Billet contends that the evidence he presented regarding his career and performance at Connecticut General, viewed in the light most favorable to him as the nonmoving party, was sufficient to create a jury question as to the validity of Connecticut General's articulated reasons for his termination and that the district court erred in granting the directed verdict motion. Billet's theory is that the proffered reasons for his termination focus on the five-month period between March and August 1988. He claims that Connecticut General rests its employment decisions on this short period, and that it is unreasonable for this court to believe that a 32-year employee, with an outstanding record, suddenly fell apart. Billet claims that the documented criticism of his performance during this period was not made in good faith and was designed for the sole purpose of creating a record to withstand an age discrimination case.
Billet contends that he submitted "abundant" evidence "to show that the criticism of [his] performance . . . was spurious and [Connecticut General's] rationale for its treatment of him thus pretextual." According to Billet, Connecticut General's proffered reasons for his termination were "virtually all . . . based on events in 1988" which would not hold up to objective review. In essence, Billet urges that his explanation for the numerous events mentioned by Connecticut General for his termination cast doubt on its proffered reasons so as to preclude the grant of the directed verdict by the district court, particularly since Connecticut General's credibility was at issue. Billet specifically addresses each item described above.
Billet asserts that his prior record of good evaluations in Philadelphia supports the inference that the July 1988 interim evaluation was not worthy of credence. In general, Billet had received positive evaluations during his employment in the Philadelphia office. In particular, for the years 1983-88, Billet received the following overall scores on his yearly reviews:
1983 -- 3
1984 -- 1
1985 -- 2
1986 -- 4
1987 -- 2
1988 -- 4
In Billet's review for 1984, his first full year at the Philadelphia office, he received an overall rating of 1. The review sheet notes that in the sales production category, Billet achieved "outstanding" results, in a year of "difficult personnel challenges and turnover."
For 1985, Billet received an overall score of 2. He received a 2 for the individual category of sales, in which his work was called "excellent." The review stated that in the area of human resources management Billet "consistently does a fine job of coaching and developing people . . . to the extent that he now has probably the best crop of young sales people in the company. Bill is extremely conscientious about staff training and always has time for his people."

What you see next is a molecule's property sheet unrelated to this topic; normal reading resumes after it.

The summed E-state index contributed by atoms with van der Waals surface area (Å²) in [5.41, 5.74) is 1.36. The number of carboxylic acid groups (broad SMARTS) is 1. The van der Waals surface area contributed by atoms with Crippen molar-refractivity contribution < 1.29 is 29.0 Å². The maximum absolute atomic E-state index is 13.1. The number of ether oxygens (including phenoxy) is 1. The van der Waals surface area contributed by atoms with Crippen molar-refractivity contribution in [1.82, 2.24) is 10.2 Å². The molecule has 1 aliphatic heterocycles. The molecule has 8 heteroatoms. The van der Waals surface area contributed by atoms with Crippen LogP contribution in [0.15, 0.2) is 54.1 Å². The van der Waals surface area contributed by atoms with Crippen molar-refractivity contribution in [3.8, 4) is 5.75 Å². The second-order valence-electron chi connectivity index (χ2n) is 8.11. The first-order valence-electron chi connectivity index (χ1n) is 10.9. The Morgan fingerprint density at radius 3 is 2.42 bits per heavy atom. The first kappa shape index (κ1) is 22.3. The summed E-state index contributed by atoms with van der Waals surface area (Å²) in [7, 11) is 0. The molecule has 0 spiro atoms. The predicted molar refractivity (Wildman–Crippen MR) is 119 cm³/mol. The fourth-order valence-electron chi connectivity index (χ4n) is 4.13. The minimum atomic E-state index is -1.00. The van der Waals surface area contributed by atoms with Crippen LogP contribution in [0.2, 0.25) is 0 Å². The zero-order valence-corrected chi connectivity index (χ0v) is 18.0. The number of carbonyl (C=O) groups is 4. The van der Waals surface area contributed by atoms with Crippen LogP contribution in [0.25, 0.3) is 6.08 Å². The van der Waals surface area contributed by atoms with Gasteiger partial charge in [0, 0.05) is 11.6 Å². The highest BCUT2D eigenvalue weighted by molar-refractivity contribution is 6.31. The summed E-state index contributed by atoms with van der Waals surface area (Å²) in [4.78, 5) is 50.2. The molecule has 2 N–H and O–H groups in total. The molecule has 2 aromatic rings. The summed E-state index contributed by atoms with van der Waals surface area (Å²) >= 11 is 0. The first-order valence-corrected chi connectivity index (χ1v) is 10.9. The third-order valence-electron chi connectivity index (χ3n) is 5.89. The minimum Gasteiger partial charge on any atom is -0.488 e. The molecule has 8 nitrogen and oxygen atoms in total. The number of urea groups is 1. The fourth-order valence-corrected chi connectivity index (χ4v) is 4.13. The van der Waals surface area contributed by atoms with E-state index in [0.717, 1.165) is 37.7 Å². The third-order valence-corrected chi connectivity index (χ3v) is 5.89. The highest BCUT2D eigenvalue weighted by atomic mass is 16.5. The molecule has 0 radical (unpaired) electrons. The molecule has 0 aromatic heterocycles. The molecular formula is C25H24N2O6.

For 1986, Billet received an overall score of 4. The review indicates that this score was caused primarily by low scores in the area of sales and profitability. In the area of human resources management, Billet received a score of 3. The review notes that "overall, Bill did a good job of keeping his staff in a reasonably positive attitude in spite of very trying market conditions." The review further noted that "development of sales staff was adequate but there are some question marks. The staff is not generally highly regarded by Underwriting, which will continue to be a restraint to future growth unless improvement is evident. This needs to be a high priority for Bill in 1987."
In his 1987 performance appraisal, Billet received an overall score of 2, the review calling his results in sales "outstanding." Under the category of "leadership" it was noted that Billet "did a good job of providing clear direction to his staff and developing very specific performance expectations," and also that he "provided good development opportunities . . . for his staff, and was personally involved in significant amounts of coaching activity." The major criticism of Billet's performance in this evaluation was in the human resources category where it was stated that "Bill is not process oriented, however, and this has hurt his performance in some areas. . . . In particular, he needs to significantly improve his performance in the completion of performance appraisal documents."
Billet also asserts that at trial he challenged and undermined his superior Botta, showing that Botta's appraisal was subjective and came from a much younger, inexperienced person, who later vied with Billet for the position of city manager and received that position. According to Billet, a month or so before drafting Billet's appraisal, Botta told him he would be a logical candidate for the city manager position. Billet argues that the consideration of him for the city manager position undermines the reasons given for his being passed over for the position and subsequent termination. Billet urges that he would not even have been considered for the position if he were a forger who had been publicly intoxicated and insubordinate and whose relations with human resources were so bad.